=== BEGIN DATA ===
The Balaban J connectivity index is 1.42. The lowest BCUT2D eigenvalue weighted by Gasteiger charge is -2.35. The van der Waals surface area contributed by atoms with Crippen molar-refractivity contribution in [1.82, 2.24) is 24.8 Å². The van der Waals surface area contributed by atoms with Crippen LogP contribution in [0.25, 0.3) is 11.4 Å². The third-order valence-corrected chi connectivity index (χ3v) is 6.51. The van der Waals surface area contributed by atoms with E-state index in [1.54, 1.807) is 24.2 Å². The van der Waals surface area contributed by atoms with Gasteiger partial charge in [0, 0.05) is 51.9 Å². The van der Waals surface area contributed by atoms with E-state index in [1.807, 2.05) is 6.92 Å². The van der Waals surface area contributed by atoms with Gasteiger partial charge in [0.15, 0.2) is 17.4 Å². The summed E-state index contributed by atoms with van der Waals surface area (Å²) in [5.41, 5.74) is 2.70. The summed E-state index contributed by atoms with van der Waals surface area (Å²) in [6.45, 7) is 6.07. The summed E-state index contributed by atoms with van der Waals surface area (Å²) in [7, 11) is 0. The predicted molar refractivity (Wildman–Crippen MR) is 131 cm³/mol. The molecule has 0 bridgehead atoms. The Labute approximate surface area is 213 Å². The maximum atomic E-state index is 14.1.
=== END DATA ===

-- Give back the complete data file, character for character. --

The Balaban J connectivity index is 1.42. The lowest BCUT2D eigenvalue weighted by Gasteiger charge is -2.35. The van der Waals surface area contributed by atoms with Crippen molar-refractivity contribution in [1.82, 2.24) is 24.8 Å². The van der Waals surface area contributed by atoms with Crippen LogP contribution in [0.25, 0.3) is 11.4 Å². The third-order valence-corrected chi connectivity index (χ3v) is 6.51. The van der Waals surface area contributed by atoms with E-state index in [1.54, 1.807) is 24.2 Å². The van der Waals surface area contributed by atoms with Gasteiger partial charge in [0, 0.05) is 51.9 Å². The van der Waals surface area contributed by atoms with E-state index in [1.807, 2.05) is 6.92 Å². The van der Waals surface area contributed by atoms with Gasteiger partial charge in [0.15, 0.2) is 17.4 Å². The summed E-state index contributed by atoms with van der Waals surface area (Å²) in [5.41, 5.74) is 2.70. The summed E-state index contributed by atoms with van der Waals surface area (Å²) in [6.45, 7) is 6.07. The summed E-state index contributed by atoms with van der Waals surface area (Å²) in [7, 11) is 0. The predicted molar refractivity (Wildman–Crippen MR) is 131 cm³/mol. The molecule has 0 bridgehead atoms. The Labute approximate surface area is 213 Å². The maximum atomic E-state index is 14.1.